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March in Ferguson on eve of first anniversary of Brown death

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Several hundred people marched in Ferguson to mark the first anniversary of the police shooting of unarmed black teen Michael Brown, which shone a spotlight on race relations in America.

Led by Brown's father, also named Michael, and the rest of his family, the crowd worked its way along one of the avenues hit by fierce rioting last November when a court decided not to indict the white officer who shot 18-year-old Brown.

The daytime rally ahead of Sunday's anniversary was peaceful and boisterous, with a children's marching band bringing up the rear of the parade, but protesters appeared more confrontational later in the evening, with several jumping over a police barricade and facing off with police officers.

Marchers shouted slogans such as "Hands up, don't shoot" and "We do this for who? We do this for Mike Brown." The procession concluded at Normandy High School, which Brown attended.

Brown Sr. told reporters he was working hard at "keeping my son's life still around."

Demonstrators protest during a march of solidarity on West Florissant Avenue  on August 8  2015  in ...
Demonstrators protest during a march of solidarity on West Florissant Avenue, on August 8, 2015, in Ferguson, Missouri
Michael B. Thomas, AFP

That means helping families and young people, he said, "whatever I can do to empower us as a people."

Asked what has changed in America's tortured race relations over the past year, Brown said: "Nothing, for me. Some families got justice through Michael Brown's legacy, and that helped them. But I'm still trying to get through."

Among the main events Sunday, marchers will observe silence for 4.5 minutes. That is because Brown's body lay face down in the street for around four and a half hours after the shooting, until it was taken away.

They will also stage a silent march to a church and hold a religious service.

The riots that erupted in Ferguson spread to other US cities and energized debate on how white police in America treat blacks, especially young black men, particularly when it comes to the use of lethal force.

A string of police killings of black suspects since the shooting has triggered an outpouring of anger at perceived police racism and prompted calls for change.

Another shooting gaining national scrutiny took place early Friday, when a police officer in Texas fatally shot 19-year-old college football player Christian Taylor after an incident during which he drove his vehicle through the front of a car dealership.

"As officers confronted the suspect, there was an altercation during which at least one officer discharged his weapon," the Arlington, Texas police department said in a statement. Taylor was unarmed.

Several hundred people marched in Ferguson to mark the first anniversary of the police shooting of unarmed black teen Michael Brown, which shone a spotlight on race relations in America.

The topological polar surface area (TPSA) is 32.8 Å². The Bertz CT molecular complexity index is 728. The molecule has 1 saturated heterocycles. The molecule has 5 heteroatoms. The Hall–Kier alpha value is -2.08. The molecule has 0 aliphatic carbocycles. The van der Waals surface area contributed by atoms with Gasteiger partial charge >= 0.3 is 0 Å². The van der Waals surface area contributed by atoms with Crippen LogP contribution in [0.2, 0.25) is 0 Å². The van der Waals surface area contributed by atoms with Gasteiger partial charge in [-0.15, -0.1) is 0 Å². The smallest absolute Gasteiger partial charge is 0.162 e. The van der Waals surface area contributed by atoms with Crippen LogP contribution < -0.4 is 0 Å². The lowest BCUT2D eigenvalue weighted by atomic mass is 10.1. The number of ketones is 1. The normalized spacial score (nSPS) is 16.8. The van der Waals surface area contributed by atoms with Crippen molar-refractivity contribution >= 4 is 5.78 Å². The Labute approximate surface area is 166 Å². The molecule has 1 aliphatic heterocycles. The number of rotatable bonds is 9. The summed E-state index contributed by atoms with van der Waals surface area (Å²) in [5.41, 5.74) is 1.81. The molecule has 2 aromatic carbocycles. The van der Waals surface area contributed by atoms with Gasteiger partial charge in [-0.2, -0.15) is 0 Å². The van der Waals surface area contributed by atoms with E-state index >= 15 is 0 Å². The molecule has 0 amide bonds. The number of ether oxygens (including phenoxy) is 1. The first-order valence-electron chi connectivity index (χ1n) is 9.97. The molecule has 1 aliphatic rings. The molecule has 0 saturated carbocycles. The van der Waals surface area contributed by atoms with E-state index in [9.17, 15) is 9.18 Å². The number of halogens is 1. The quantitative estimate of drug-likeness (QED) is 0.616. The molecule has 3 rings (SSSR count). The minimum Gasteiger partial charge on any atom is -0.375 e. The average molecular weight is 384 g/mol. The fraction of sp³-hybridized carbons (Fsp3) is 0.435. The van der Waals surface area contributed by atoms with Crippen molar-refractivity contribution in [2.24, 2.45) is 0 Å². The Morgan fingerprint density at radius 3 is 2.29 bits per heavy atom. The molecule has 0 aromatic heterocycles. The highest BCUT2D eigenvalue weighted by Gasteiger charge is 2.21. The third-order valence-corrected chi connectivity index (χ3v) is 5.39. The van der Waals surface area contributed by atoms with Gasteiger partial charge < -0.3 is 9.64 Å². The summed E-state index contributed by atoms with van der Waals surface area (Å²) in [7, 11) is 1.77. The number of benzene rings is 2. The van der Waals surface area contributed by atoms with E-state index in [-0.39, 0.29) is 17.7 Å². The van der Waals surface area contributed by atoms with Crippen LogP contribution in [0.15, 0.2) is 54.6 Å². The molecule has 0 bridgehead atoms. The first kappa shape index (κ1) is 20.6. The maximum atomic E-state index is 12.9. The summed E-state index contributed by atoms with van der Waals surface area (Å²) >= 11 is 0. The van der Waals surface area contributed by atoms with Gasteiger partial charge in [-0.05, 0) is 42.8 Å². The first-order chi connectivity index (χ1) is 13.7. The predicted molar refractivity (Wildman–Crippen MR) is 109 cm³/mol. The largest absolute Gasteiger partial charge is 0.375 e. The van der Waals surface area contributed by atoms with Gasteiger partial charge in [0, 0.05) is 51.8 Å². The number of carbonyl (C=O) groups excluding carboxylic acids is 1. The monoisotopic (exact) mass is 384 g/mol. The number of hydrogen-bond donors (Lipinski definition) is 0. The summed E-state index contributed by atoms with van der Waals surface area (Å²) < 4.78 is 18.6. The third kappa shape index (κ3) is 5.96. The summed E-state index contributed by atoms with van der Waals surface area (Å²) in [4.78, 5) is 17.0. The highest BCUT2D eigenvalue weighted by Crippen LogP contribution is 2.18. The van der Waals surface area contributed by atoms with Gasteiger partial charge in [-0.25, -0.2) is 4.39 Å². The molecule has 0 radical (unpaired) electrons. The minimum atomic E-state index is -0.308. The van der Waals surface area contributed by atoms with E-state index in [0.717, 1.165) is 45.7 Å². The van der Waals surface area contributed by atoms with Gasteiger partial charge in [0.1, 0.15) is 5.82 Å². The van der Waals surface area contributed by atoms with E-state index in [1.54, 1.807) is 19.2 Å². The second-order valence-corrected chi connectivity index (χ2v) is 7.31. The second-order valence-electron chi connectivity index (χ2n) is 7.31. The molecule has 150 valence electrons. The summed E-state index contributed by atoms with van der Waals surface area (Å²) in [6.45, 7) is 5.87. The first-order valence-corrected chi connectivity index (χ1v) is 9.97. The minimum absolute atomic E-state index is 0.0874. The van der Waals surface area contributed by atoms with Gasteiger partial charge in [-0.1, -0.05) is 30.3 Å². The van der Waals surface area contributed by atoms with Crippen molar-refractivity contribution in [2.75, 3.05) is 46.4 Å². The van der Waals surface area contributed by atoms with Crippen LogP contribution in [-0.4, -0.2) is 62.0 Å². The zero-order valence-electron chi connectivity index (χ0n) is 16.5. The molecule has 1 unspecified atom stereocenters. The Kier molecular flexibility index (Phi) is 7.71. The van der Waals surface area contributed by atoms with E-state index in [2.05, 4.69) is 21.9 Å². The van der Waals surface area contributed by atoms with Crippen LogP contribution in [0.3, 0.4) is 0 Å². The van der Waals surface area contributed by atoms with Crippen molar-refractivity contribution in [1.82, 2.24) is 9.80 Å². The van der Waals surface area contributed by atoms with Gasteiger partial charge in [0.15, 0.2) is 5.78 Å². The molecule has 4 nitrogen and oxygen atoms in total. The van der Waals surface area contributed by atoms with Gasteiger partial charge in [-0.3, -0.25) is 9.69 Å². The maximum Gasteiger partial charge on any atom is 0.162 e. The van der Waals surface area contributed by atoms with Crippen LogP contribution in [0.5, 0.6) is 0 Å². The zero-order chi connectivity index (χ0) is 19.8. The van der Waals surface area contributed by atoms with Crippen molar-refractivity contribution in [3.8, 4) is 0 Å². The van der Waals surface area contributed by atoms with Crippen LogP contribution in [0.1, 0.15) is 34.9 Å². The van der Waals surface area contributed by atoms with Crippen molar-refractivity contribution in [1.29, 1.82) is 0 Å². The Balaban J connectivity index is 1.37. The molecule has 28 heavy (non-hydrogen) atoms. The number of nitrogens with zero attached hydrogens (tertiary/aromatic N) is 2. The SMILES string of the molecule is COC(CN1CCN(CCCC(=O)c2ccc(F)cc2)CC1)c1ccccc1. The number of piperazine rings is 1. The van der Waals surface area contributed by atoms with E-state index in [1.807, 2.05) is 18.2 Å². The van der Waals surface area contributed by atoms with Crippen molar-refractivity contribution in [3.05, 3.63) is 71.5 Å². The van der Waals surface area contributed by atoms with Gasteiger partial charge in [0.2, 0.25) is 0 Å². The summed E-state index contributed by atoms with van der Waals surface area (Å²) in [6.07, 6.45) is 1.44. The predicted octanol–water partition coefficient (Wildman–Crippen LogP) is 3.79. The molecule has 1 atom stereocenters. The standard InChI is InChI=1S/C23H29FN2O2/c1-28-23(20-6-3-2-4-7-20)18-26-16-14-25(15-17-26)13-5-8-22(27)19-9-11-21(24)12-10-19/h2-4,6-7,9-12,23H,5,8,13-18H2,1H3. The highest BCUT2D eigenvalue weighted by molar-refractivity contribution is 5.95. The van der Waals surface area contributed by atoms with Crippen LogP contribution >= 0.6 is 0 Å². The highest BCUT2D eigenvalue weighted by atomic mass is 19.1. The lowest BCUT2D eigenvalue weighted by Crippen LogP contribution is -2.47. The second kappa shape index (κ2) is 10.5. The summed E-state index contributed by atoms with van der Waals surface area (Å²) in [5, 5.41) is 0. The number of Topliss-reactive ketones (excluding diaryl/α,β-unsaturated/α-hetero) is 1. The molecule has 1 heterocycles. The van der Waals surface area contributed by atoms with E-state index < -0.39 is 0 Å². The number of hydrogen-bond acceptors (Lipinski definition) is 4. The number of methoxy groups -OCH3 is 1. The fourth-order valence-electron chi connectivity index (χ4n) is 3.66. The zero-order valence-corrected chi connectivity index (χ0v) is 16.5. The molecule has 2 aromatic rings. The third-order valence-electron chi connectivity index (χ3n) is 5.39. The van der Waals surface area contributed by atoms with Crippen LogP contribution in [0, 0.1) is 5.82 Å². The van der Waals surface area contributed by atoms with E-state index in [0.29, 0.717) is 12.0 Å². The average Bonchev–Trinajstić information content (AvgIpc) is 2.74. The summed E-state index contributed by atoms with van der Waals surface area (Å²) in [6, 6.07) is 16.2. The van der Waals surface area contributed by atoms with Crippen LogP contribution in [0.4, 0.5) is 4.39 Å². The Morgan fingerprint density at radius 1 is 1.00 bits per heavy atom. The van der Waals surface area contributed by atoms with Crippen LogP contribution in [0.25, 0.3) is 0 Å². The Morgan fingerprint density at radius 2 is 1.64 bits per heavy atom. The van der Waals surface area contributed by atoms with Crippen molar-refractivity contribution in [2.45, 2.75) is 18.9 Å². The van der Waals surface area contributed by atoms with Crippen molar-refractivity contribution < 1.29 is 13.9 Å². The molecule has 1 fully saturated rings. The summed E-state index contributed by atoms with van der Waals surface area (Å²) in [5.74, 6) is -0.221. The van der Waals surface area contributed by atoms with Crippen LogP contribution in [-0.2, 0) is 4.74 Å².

Led by Brown’s father, also named Michael, and the rest of his family, the crowd worked its way along one of the avenues hit by fierce rioting last November when a court decided not to indict the white officer who shot 18-year-old Brown.

The daytime rally ahead of Sunday’s anniversary was peaceful and boisterous, with a children’s marching band bringing up the rear of the parade, but protesters appeared more confrontational later in the evening, with several jumping over a police barricade and facing off with police officers.

Marchers shouted slogans such as “Hands up, don’t shoot” and “We do this for who? We do this for Mike Brown.” The procession concluded at Normandy High School, which Brown attended.

Brown Sr. told reporters he was working hard at “keeping my son’s life still around.”

Demonstrators protest during a march of solidarity on West Florissant Avenue  on August 8  2015  in ...

Demonstrators protest during a march of solidarity on West Florissant Avenue, on August 8, 2015, in Ferguson, Missouri
Michael B. Thomas, AFP

That means helping families and young people, he said, “whatever I can do to empower us as a people.”

Asked what has changed in America’s tortured race relations over the past year, Brown said: “Nothing, for me. Some families got justice through Michael Brown’s legacy, and that helped them. But I’m still trying to get through.”

Among the main events Sunday, marchers will observe silence for 4.5 minutes. That is because Brown’s body lay face down in the street for around four and a half hours after the shooting, until it was taken away.

They will also stage a silent march to a church and hold a religious service.

The riots that erupted in Ferguson spread to other US cities and energized debate on how white police in America treat blacks, especially young black men, particularly when it comes to the use of lethal force.

A string of police killings of black suspects since the shooting has triggered an outpouring of anger at perceived police racism and prompted calls for change.

Another shooting gaining national scrutiny took place early Friday, when a police officer in Texas fatally shot 19-year-old college football player Christian Taylor after an incident during which he drove his vehicle through the front of a car dealership.

“As officers confronted the suspect, there was an altercation during which at least one officer discharged his weapon,” the Arlington, Texas police department said in a statement. Taylor was unarmed.

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With 2,400 staff representing 100 different nationalities, AFP covers the world as a leading global news agency. AFP provides fast, comprehensive and verified coverage of the issues affecting our daily lives.

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